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Trends Pharmacol Sci. 2006 Jul;27(7):368-74.

The neurobiology of hypocretins (orexins), narcolepsy and related therapeutic interventions.

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1
Department of Psychiatry, Stanford University, 701-B Welch Road, Palo Alto, CA 94304, USA. jzeitzer@stanford.edu

Abstract

Narcolepsy is characterized by excessive daytime sleepiness, cataplexy and other manifestations of dissociated rapid eye movement sleep. Narcolepsy is typically treated with amphetamine-like stimulants (sleepiness) and antidepressants (cataplexy). Newer compounds, such as modafinil (non-amphetamine wake-promoting compound for excessive daytime sleepiness) and sodium oxybate (short-acting sedative for fragmented nighttime sleep, cataplexy, excessive daytime sleepiness), are increasingly used. Recent discoveries indicate that the major pathophysiology of human narcolepsy is the loss of lateral hypothalamic neurons that produce the neuropeptide hypocretin (orexin). Approximately 90% of people diagnosed as having narcolepsy with cataplexy are hypocretin ligand deficient. This has led to the development of new diagnostic tests (cerebrospinal fluid hypocretin-1 measurements). Hypocretin receptor agonists are likely to be ideal therapeutic options for hypocretin-deficient narcolepsy but such compounds are still not available in humans.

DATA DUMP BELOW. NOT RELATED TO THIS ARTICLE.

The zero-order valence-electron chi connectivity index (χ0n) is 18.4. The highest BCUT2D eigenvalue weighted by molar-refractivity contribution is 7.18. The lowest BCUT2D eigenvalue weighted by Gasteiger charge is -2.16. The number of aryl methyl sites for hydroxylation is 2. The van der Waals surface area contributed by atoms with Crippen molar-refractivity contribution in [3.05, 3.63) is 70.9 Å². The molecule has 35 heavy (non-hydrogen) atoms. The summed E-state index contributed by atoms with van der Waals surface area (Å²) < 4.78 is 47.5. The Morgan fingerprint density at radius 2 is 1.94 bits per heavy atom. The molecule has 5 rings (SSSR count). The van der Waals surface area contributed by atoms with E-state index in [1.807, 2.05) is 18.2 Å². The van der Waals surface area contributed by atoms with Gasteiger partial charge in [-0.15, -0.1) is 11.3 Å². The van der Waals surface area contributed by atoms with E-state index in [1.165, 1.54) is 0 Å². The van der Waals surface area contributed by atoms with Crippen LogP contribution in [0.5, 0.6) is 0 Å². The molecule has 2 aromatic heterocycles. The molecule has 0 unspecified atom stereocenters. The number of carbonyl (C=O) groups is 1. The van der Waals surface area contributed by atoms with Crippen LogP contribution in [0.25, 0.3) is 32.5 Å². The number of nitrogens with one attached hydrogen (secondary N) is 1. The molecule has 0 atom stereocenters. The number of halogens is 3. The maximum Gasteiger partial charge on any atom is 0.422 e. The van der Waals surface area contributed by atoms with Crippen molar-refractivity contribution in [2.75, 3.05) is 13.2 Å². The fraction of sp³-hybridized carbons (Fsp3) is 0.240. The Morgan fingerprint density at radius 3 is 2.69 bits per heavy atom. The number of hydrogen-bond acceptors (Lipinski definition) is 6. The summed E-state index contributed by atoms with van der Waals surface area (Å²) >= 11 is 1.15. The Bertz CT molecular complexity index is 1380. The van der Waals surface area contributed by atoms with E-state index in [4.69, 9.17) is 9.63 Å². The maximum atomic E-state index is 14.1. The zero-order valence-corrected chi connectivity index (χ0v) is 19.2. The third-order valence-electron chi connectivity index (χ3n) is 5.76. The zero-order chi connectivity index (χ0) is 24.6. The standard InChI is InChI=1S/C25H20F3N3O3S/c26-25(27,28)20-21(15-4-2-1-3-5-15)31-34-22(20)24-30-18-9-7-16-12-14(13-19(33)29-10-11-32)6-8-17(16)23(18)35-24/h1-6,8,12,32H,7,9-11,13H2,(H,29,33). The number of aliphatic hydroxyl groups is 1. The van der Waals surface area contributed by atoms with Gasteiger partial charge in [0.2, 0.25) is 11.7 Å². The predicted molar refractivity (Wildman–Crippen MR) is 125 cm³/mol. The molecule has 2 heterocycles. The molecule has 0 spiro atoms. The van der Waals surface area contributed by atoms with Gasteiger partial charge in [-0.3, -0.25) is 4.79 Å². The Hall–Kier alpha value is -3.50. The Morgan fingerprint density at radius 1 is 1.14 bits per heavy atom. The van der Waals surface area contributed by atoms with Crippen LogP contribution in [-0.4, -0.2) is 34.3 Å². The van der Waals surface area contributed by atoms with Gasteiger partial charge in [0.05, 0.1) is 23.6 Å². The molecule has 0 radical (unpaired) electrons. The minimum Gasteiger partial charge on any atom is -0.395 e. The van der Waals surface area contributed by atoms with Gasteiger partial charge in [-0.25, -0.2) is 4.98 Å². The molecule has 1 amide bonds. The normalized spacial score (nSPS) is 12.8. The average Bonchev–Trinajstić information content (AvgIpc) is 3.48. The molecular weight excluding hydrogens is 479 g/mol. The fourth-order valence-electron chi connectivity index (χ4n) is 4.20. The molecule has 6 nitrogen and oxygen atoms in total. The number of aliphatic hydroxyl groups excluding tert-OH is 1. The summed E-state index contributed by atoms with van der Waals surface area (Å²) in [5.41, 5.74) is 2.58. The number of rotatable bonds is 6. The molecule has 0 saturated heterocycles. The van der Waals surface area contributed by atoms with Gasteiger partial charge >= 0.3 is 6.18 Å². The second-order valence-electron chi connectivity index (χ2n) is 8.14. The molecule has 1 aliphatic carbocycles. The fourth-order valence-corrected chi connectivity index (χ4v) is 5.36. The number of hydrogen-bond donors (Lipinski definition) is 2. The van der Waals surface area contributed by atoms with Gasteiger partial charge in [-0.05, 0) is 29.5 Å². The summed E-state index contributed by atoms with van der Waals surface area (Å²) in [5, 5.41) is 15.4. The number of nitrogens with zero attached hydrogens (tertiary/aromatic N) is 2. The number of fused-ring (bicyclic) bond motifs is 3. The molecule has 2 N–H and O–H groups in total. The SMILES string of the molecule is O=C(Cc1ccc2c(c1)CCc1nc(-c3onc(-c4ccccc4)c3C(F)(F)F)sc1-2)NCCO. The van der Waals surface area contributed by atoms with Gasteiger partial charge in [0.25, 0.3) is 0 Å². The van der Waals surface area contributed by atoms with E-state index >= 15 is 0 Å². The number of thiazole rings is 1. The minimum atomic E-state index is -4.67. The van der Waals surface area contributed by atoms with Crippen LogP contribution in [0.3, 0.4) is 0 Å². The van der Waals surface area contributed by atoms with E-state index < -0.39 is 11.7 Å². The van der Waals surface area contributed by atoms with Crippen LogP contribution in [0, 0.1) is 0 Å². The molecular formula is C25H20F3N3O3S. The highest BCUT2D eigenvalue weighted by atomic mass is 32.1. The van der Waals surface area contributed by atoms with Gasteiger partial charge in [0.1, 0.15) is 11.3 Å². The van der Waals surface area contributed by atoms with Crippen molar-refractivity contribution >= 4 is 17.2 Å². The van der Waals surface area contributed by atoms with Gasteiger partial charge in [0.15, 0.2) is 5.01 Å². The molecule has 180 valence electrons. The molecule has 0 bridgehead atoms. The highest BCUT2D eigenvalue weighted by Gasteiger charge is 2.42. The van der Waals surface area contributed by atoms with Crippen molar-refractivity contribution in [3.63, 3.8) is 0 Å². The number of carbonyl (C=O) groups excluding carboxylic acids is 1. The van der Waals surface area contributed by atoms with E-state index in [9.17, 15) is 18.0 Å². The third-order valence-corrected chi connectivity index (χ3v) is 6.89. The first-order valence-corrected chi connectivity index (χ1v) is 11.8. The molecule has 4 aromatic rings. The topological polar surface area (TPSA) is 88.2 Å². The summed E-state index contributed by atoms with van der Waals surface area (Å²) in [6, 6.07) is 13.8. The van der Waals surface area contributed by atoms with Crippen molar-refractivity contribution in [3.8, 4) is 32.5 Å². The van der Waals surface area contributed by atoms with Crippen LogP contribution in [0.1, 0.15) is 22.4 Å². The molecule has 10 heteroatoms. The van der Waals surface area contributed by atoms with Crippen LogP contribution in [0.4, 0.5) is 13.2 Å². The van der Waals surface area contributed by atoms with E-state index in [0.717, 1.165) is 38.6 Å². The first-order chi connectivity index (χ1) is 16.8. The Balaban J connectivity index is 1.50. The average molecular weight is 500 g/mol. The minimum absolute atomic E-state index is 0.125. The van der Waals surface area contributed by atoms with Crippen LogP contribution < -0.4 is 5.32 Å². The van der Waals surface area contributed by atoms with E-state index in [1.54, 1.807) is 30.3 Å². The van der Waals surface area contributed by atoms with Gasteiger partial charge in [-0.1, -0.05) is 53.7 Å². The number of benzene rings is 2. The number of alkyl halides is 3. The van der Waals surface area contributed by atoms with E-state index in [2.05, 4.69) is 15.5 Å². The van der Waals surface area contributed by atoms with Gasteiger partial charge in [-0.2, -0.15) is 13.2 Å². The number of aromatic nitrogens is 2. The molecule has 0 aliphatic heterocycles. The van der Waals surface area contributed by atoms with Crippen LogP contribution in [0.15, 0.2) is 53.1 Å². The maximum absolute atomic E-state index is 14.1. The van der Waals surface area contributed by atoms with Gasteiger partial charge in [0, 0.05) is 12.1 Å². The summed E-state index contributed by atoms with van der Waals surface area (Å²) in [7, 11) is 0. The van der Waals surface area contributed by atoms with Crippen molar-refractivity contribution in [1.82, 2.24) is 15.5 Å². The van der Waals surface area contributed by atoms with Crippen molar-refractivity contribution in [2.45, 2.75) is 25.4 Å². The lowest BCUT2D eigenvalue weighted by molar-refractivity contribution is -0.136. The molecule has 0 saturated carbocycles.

PMID:
16766052
DOI:
10.1016/j.tips.2006.05.006
[Indexed for MEDLINE]
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